Deadlines are important

Dead Lines

The ultimate inspiration is the deadline.

-Nolan Bushnell, Atari

When I think of deadlines, I think of late nights staying up working on school essays the night before it was due. Me and deadlines have always had a discomforting relationship. I was a bit of a slacker and I would always wait until the last moment to get something done. But what if deadlines are actually very useful, especially for an independent game developer?

One of the major appeals of indie game development is that you don't have anyone to answer to. This is the best part of being independent. But this is a double-edged sword. As we develop a game, we may start to get a lot of "I will need to work on that later" moments. Perhaps, we don't feel comfortable writing a new animation system for our game yet. Or what we need to work on isn't very fun to work on. It is very easy to get sucked into working on fun and interesting features only. It can get so bad, that we create new features to add instead of working on what needs done. So we just keep pushing back the boring stuff like a school assignment on a friday night. Until one day, we need to get it done and it is so overwhelming that we start to lose interest in the project.

Does this sound like you at all?

In the game industry, deadlines are not always seen as a good thing. Larger video game companies often have very strict deadlines and will force their workers into crunch time to meet them. Video game companies ruining lives with crunch time is still a very real thing. Crunch is what happens when smaller deadlines are not met. It forces developers to do a lot of work near the end, instead of evenly distributing it. This is usually the result of poor time management. By simply using a system of smaller deadlines instead of one hard deadline, work can be done without the need for crunch. It is like your teachers tell you, write a little bit of your essay every day instead of waiting until the last few days. When you work for yourself, you have to answer to yourself.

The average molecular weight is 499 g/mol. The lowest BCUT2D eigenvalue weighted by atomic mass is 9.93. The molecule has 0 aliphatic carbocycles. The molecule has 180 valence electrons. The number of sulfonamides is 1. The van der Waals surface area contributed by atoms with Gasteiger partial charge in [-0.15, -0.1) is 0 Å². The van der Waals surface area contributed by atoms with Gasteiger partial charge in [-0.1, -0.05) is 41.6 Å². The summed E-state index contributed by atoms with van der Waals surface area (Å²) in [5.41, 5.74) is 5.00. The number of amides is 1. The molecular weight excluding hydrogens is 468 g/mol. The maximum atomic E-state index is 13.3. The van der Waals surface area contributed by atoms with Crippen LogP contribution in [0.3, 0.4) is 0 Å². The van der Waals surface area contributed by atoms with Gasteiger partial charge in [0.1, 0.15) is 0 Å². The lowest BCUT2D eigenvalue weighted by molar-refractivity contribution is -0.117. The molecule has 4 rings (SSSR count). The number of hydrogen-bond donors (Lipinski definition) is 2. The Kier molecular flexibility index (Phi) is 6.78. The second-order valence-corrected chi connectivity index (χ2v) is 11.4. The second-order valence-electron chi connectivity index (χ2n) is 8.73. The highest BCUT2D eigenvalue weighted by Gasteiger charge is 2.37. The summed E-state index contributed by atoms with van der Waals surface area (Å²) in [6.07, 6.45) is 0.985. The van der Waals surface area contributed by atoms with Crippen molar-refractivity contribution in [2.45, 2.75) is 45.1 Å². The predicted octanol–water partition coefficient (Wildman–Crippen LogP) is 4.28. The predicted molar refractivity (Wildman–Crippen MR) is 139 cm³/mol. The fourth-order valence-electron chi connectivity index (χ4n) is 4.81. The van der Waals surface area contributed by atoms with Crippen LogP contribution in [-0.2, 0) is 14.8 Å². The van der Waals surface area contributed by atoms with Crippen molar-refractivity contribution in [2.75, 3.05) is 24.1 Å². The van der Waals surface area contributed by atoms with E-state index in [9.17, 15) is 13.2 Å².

The truth is, deadlines are very useful. It requires us to manage our time and resources to get a task done. Feature creep can be a problem if not managed. By placing a deadline on something, you learn to manage your time better. It is a promise you made to yourself to get something done. A deadline may be exactly what is needed if you feel that your game has not made much progress.

Deadlines refine the mind. They remove variables like exotic materials and processes that take too long. The closer the deadline, the more likely you'll start thinking waaay outside the box.

Adam Savage, Mythbusters

Last month I started using a program called HacknPlan. It is planning tool web application that helps game developers manage their tasks. It is a bit similar to Trello. But it is more engineered toward game developers and comes with many useful out of the box features for them. One feature that has improved my workflow is milestones. A milestone is a set of tasks you want to get done by a certain date. I sat down one day and just laid out all of the features I wanted to get done in the next month. It turned out to be successful and I worked tirelessly to crank out those extra features before the milestone ended. It felt like I was really making progress by completing smaller tasks. Anything that may take too long, I push to the next month and raised the priority. I would work the highest priority tasks first then move down to lower priority tasks. So even if I missed the deadline for a feature, I would have to get it done before I could work on the other features. By splitting up what I did into tasks, it was easier to see if an idea I came up with would work with my vision of the game.

My completed tasks Working a full-time job did not leave me a lot of time for tasks, but I got most of them done

So this is my challenge to you. If you are having issues with getting things done, If you find yourself abandoning projects because you are overwhelmed, or if your game still does not have its main mechanic implemented, then try a deadline. Use a website like HacknPlan, Trello, or even just a notepad and arrange your tasks you want to get done this month. Then break it down to what you want to get done each week. Stick to this system and you will see results.

Treat your time and skills like they are your business.

Here is a great TED talk on this subject. Thanks to Ooozuz for recommening it.

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